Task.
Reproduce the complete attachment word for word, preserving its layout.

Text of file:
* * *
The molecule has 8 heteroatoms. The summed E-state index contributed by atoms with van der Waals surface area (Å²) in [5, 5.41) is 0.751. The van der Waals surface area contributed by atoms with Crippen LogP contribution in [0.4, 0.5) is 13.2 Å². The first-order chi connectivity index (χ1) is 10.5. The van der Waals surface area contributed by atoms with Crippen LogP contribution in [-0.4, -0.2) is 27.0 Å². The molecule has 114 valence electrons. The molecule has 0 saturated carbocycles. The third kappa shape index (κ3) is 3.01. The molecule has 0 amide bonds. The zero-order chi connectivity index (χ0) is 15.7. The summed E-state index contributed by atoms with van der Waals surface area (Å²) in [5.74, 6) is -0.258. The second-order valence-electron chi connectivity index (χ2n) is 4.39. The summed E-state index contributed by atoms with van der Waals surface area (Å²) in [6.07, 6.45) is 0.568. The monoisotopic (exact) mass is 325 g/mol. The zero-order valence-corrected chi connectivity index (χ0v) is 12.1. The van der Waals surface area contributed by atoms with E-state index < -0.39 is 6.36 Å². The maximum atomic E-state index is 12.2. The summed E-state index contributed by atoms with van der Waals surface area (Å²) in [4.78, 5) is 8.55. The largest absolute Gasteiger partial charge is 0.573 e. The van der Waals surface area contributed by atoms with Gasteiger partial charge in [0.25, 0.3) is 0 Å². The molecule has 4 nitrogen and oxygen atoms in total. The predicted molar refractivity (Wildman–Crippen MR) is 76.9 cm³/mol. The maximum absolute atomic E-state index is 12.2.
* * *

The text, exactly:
The molecule has 8 heteroatoms. The summed E-state index contributed by atoms with van der Waals surface area (Å²) in [5, 5.41) is 0.751. The van der Waals surface area contributed by atoms with Crippen LogP contribution in [0.4, 0.5) is 13.2 Å². The first-order chi connectivity index (χ1) is 10.5. The van der Waals surface area contributed by atoms with Crippen LogP contribution in [-0.4, -0.2) is 27.0 Å². The molecule has 114 valence electrons. The molecule has 0 saturated carbocycles. The third kappa shape index (κ3) is 3.01. The molecule has 0 amide bonds. The zero-order chi connectivity index (χ0) is 15.7. The summed E-state index contributed by atoms with van der Waals surface area (Å²) in [5.74, 6) is -0.258. The second-order valence-electron chi connectivity index (χ2n) is 4.39. The summed E-state index contributed by atoms with van der Waals surface area (Å²) in [6.07, 6.45) is 0.568. The monoisotopic (exact) mass is 325 g/mol. The zero-order valence-corrected chi connectivity index (χ0v) is 12.1. The van der Waals surface area contributed by atoms with E-state index < -0.39 is 6.36 Å². The maximum atomic E-state index is 12.2. The summed E-state index contributed by atoms with van der Waals surface area (Å²) in [4.78, 5) is 8.55. The largest absolute Gasteiger partial charge is 0.573 e. The van der Waals surface area contributed by atoms with Gasteiger partial charge in [0.25, 0.3) is 0 Å². The molecule has 4 nitrogen and oxygen atoms in total. The predicted molar refractivity (Wildman–Crippen MR) is 76.9 cm³/mol. The maximum absolute atomic E-state index is 12.2.